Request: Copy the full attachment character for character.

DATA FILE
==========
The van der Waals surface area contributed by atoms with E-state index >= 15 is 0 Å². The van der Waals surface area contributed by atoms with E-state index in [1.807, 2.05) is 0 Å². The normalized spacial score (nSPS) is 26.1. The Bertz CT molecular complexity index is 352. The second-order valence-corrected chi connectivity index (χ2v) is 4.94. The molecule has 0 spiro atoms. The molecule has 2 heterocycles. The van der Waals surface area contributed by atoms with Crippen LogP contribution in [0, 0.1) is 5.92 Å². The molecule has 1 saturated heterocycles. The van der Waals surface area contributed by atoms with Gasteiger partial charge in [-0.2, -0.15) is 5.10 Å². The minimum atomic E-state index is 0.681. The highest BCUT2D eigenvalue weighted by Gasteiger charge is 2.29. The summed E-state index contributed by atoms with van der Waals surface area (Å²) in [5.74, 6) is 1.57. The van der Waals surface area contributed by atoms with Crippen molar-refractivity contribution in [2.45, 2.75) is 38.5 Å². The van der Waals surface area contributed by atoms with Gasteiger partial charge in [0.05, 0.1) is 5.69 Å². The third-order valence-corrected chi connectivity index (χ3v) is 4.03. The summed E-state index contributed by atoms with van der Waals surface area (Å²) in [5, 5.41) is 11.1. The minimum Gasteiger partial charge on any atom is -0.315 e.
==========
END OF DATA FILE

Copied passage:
The van der Waals surface area contributed by atoms with E-state index >= 15 is 0 Å². The van der Waals surface area contributed by atoms with E-state index in [1.807, 2.05) is 0 Å². The normalized spacial score (nSPS) is 26.1. The Bertz CT molecular complexity index is 352. The second-order valence-corrected chi connectivity index (χ2v) is 4.94. The molecule has 0 spiro atoms. The molecule has 2 heterocycles. The van der Waals surface area contributed by atoms with Crippen LogP contribution in [0, 0.1) is 5.92 Å². The molecule has 1 saturated heterocycles. The van der Waals surface area contributed by atoms with Gasteiger partial charge in [-0.2, -0.15) is 5.10 Å². The minimum atomic E-state index is 0.681. The highest BCUT2D eigenvalue weighted by Gasteiger charge is 2.29. The summed E-state index contributed by atoms with van der Waals surface area (Å²) in [5.74, 6) is 1.57. The van der Waals surface area contributed by atoms with Crippen molar-refractivity contribution in [2.45, 2.75) is 38.5 Å². The van der Waals surface area contributed by atoms with Gasteiger partial charge in [0.05, 0.1) is 5.69 Å². The third-order valence-corrected chi connectivity index (χ3v) is 4.03. The summed E-state index contributed by atoms with van der Waals surface area (Å²) in [5, 5.41) is 11.1. The minimum Gasteiger partial charge on any atom is -0.315 e.